GOAT’s Semis Run Powered By Sharp Offense

GOAT's side stack continues to work wonders.

GOAT’s Jacky Hau. Photo: Billy Dzwonkowski

Toronto GOAT making the semifinals at Worlds shouldn’t surprise anyone, but they were the talk of the tournament after taking down eventual silver medalists Sydney Colony 15-13 thanks to a near-perfect offensive display in power pools. GOAT’s only loss at the tournament came to Revolver in semis, 15-10. So what is it that makes the Toronto outfit tick?

Side Stack

We didn’t see a huge amount of GOAT’s side stack offense this week, with Colony & Nomadic Tribe playing a lot of zones to nullify the initial isolations. It’s a simple offense: isolate two players on one side of the field and let them run peppermills between them.

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And if something goes wrong? Fill in with a lateral cut from the far stack into the middle of the field.

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GOAT’s O-line rarely threw deep in their two streamed games at WUCC, so it was difficult to judge whether they weren’t generating opportunities or whether the defenses they faced were set up to deny deep shots. But the short range handler movement suits GOAT anyway, so they were more than happy to play small ball.

Small Ball

If ever a team ran through its handlers, it’s GOAT. Confident working against a variety of zones and poach sets, GOAT’s handler core of Thomson McKnight & Cam Harris looked almost bored as they comfortably moved the disc around. And it’s not just those two; the rest of the squad are happy to work hard to generate short throws and keep the disc moving.

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And again here — 30 seconds where the only movement comes from handlers Connor Armstrong, McKnight, and Jay Boychuk.

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Beating Poaches

Is any team better than GOAT at taking advantage of momentary gaps in defensive coverage? The intelligence on show is just as impressive as the ability to quickly react.

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In the only break of the game against Colony, GOAT’s D-line offense picked apart the Colony defense, found the poached player, and made the decisive score.

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All of defense is a gamble, and sometimes you lose no matter what. When the marker goes to ground in an attempt to stop the around break, the front of stack immediately reacts, attacking the now undefended space to the break side.

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Here’s another example of GOAT taking advantage of gaps in coverage as Colony’s Tom Tullett steps under to clog the throwing lane. Unfazed, Ben Burelle lasers the disc past the face-guarding Tullett to hit the poached player. This is a highly risky option — if the defender turns around, he could easily intercept the disc — but the speed with which the option is taken reduces the likelihood of it happening.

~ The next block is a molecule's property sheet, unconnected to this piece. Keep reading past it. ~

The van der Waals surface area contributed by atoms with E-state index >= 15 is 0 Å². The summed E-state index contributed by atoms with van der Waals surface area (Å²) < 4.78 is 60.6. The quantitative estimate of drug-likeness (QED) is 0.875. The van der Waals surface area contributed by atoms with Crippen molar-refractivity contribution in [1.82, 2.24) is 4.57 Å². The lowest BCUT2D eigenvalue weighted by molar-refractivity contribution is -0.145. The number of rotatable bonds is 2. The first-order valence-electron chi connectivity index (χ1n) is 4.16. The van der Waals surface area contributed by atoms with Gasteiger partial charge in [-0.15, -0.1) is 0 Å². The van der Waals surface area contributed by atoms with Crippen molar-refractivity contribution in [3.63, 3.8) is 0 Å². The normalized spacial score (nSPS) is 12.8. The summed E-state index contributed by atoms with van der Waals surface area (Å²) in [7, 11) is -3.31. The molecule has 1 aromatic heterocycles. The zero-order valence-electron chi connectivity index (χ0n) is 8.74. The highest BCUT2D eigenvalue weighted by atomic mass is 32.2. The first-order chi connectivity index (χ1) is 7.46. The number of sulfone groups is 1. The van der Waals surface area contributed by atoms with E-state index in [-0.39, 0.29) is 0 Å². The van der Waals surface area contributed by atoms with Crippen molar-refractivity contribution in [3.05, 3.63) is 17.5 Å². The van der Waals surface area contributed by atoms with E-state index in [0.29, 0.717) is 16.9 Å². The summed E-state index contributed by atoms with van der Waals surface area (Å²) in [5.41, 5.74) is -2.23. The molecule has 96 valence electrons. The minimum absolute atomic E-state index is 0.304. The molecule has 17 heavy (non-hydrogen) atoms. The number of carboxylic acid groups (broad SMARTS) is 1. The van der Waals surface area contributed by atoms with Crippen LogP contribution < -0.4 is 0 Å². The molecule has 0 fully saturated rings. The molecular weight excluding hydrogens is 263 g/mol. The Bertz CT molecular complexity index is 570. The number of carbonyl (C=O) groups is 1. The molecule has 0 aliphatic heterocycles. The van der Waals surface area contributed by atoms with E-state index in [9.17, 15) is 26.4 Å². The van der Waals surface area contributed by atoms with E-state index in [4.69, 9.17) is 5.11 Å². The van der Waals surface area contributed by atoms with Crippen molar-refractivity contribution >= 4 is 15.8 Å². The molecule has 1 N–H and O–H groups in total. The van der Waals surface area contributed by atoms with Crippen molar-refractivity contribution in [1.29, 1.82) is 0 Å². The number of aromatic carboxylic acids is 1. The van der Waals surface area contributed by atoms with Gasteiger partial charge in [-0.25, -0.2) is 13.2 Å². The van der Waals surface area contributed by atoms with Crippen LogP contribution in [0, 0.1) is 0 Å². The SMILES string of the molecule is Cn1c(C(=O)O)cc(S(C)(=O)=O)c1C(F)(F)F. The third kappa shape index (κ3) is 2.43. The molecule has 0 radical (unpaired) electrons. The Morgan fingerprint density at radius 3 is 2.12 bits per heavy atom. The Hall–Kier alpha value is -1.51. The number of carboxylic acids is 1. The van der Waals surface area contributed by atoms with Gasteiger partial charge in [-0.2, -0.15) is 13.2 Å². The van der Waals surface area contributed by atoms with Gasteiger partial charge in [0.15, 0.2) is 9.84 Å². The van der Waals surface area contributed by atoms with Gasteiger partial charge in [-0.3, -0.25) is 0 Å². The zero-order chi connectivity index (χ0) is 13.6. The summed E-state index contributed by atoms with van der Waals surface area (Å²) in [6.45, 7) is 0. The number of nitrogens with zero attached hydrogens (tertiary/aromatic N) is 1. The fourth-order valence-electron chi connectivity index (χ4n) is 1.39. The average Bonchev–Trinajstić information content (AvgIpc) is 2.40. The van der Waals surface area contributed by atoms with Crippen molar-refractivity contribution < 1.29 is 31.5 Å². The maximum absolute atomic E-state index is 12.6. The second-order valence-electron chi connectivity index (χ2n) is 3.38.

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What about this cheeky throw behind the defender’s head?

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And when a Colony defender steps into the throwing lane, GOAT immediately makes him pay. Not only is the poach hit, but GOAT continues for the score.

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McKnight’s footwork causes his defender to slip, and GOAT capitalizes with a quick goal.

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Basically, teams playing GOAT should expect that they won’t be able to recover from even a momentary lapse of focus. And because they are so adept at taking advantage of face-guarding defenders, it tempts those same defenders into looking away from who they are marking, an always dangerous proposition. All in all, playing against an intelligent, highly skilled offense is hard work and can be extremely frustrating.

Lapses In Focus

GOAT aren’t immune to concentration errors of their own. Their D-line, in particular, struggled to convert against both Colony and Nomadic Tribe, hucking with a very low completion rate and suffering from a number of miscues, like this simple reset turnover.

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Against Nomadic Tribe, they could have taken a five point lead if they’d capitalized on turns they generated. Instead, they only managed a two goal lead.

Their O-line also had some issues, particularly late in the game against Tribe. It was only the third GOAT offensive turnover of the game, but McKnight’s lapse of concentration could have been costly.

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And only the second break that Nomadic Tribe managed came at game point for GOAT when Cam Harris misfired.

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In a competition stacked with teams that all seemed to play similar styles, it’s great to see a team going deep in the tournament with some unconventional approaches to the game. Opponents would be wise to do their homework as GOAT gears up for the club season.

  1. Sion "Brummie" Scone

    Sion "Brummie" Scone coached GB Open from 2010-2012, and also coached the GB World Games team in 2013, and the u24 Men in 2018. He has been running skills clinics in the UK and around the world since 2005. He played GB Open 2007-12, and GB World Games 2009. He lives in Birmingham, UK. You can reach him by email (sionscone@gmail.com) or on Twitter (@sionscone).

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